Furthermore, Konečná et al. [18] found that the crack initiation in fractures after tensile tests (for three different orientations of specimens) mainly depends on specimen surface quality. The crack initiation locations occurred in the form of unmelted or partially melted metal powder particles deposited on the specimen surface, particularly in the case of specimens with Y-Z and Z-X orientations.

The findings e in [17, 18] have confirmed fractographic analysis of cracking surface after strength tests (Figure 5). In all cases, ductile fractures have been observed. Fracture morphology resembles honeycombs with many small voids. There are no significant differences between specimens cracking surfaces subjected to processing by means of different types of shots except for the observed superficial layer resulting from material strengthening after shot peening. However, the defects in the form of limited pores and unmelted metal powder particles constituted the principal crack initiation locations in all the cases which caused stress concentration for crack growth.

3.3. Biological Properties

MTT test results (Figure 6) revealed that all 24 h-conditioned media revealed statistically significant toxicity against tested cells as compared with the control cells (84.67 ± 0.75, 78, 73 ± 1.28, and 82.56 ± 1.84% for surfaces modified by means of steel shot, nut shells, and ceramic balls, respectively) as well as compared with cells treated with medium conditioned with the DMLS insert (88.06 ± 1.73%). A significant decrease in cell viability was observed in cultures incubated in media conditioned for 72 h with all inserts (81.74 ± 3.28, 80.07 ± 6.04, and 90.57 ± 4.66% for steel shot, nut shells, and ceramic balls, respectively); however, there were no significant differences between DMLS (84.06 ± 6.10%) and other inserts. Among long-conditioned media (168 h), only the surfaces modified by means of steel shot and nut shells revealed toxicity (as compared to DMLS)—72.40 ± 3.47 and 76.36 ± 3.50% of cells viability. The results show that the insert modified by means of ceramic balls extract exerts the weakest effects on cells, and the viability of cells cultured in 168 h conditioned media was similar to that in the cells incubated in the control medium (without conditioning)—95.15 ± 6.04%.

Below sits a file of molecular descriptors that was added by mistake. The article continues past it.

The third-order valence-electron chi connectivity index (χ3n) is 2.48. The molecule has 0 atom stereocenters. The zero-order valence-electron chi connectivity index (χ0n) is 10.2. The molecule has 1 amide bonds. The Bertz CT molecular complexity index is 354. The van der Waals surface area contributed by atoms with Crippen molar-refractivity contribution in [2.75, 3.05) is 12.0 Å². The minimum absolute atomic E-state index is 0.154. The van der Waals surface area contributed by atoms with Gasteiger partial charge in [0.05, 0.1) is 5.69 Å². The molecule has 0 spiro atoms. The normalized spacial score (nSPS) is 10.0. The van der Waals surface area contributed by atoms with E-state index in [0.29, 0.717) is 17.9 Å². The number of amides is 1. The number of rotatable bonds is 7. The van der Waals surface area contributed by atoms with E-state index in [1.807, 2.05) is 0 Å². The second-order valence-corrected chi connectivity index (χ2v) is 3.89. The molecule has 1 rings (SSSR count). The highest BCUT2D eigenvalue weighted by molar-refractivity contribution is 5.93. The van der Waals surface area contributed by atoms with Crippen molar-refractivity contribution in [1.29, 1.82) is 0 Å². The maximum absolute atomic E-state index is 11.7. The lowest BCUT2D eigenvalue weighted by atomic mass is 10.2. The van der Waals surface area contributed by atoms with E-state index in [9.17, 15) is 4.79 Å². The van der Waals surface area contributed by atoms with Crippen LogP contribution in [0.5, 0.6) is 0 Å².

There were no morphological differences between cells growing in the presence of the tested inserts (Figure 7). There was also no inhibition of cell proliferation near the edge of the inserts. However, after staining the nuclei with fluorescent dye and counting them in a certain area of the field of view after 24, 48, and 72 h, it turned out that the cells growing near the modified by means of steel shot inserts have the weakest proliferation potential (Figure 8). In contrast to the other cultures, the cells incubated with insert modified by means of ceramic balls after 72 hours of experiments still intensively proliferated.

The biological tests demonstrated that the surfaces subjected to the treatment by means of ceramic balls are characterized by the highest biocompatibility. High biocompatibility of such surfaces results from bioinertness of ceramic material and from low roughness levels of surfaces subjected to the treatment by the means of ceramic balls. The surfaces subjected to the treatment by the means of CrNi steel shot were characterized by the poorest parameters although the surface roughness after such kind of treatment was low. Such a condition results from the cancerogenic properties of elements, i.e., Cr or Ni, which are located (driven) in the surface layer after the shot peening process [3, 7, 19]. Therefore, owing to favourable properties obtained in mechanical tests of specimens subjected to shot peening process by means of steel shot, such a kind of treatment will better prove itself in the case of fabrication of medical instruments than in the case of implant surface modification. In spite of their worse strength parameters, the specimens subjected to the shot peening process by the means of nut shells are slightly better with regard to cytotoxicity in comparison with the surfaces subjected to the shot peening process by means of steel shot. Nevertheless, any information about cytotoxicity of surfaces subjected to the shot peening process by means of an organic medium is still lacking in the literature.